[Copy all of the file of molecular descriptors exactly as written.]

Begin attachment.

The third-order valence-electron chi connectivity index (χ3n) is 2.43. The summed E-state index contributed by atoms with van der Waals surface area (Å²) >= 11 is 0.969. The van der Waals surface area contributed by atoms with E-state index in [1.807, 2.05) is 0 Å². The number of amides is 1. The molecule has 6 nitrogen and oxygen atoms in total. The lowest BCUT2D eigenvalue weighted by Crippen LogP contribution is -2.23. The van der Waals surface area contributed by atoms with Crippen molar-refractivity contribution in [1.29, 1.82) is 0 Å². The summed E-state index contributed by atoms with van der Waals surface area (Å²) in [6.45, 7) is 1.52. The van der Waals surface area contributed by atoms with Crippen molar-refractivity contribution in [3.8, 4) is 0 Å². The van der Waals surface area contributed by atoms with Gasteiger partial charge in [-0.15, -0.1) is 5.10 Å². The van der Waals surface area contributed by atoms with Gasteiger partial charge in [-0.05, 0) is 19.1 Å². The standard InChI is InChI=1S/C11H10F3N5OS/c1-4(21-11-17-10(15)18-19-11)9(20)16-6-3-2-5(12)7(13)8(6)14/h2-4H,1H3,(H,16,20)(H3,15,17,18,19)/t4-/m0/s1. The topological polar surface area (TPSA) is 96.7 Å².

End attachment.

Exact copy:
The third-order valence-electron chi connectivity index (χ3n) is 2.43. The summed E-state index contributed by atoms with van der Waals surface area (Å²) >= 11 is 0.969. The van der Waals surface area contributed by atoms with E-state index in [1.807, 2.05) is 0 Å². The number of amides is 1. The molecule has 6 nitrogen and oxygen atoms in total. The lowest BCUT2D eigenvalue weighted by Crippen LogP contribution is -2.23. The van der Waals surface area contributed by atoms with Crippen molar-refractivity contribution in [1.29, 1.82) is 0 Å². The summed E-state index contributed by atoms with van der Waals surface area (Å²) in [6.45, 7) is 1.52. The van der Waals surface area contributed by atoms with Crippen molar-refractivity contribution in [3.8, 4) is 0 Å². The van der Waals surface area contributed by atoms with Gasteiger partial charge in [-0.15, -0.1) is 5.10 Å². The van der Waals surface area contributed by atoms with Gasteiger partial charge in [-0.05, 0) is 19.1 Å². The standard InChI is InChI=1S/C11H10F3N5OS/c1-4(21-11-17-10(15)18-19-11)9(20)16-6-3-2-5(12)7(13)8(6)14/h2-4H,1H3,(H,16,20)(H3,15,17,18,19)/t4-/m0/s1. The topological polar surface area (TPSA) is 96.7 Å².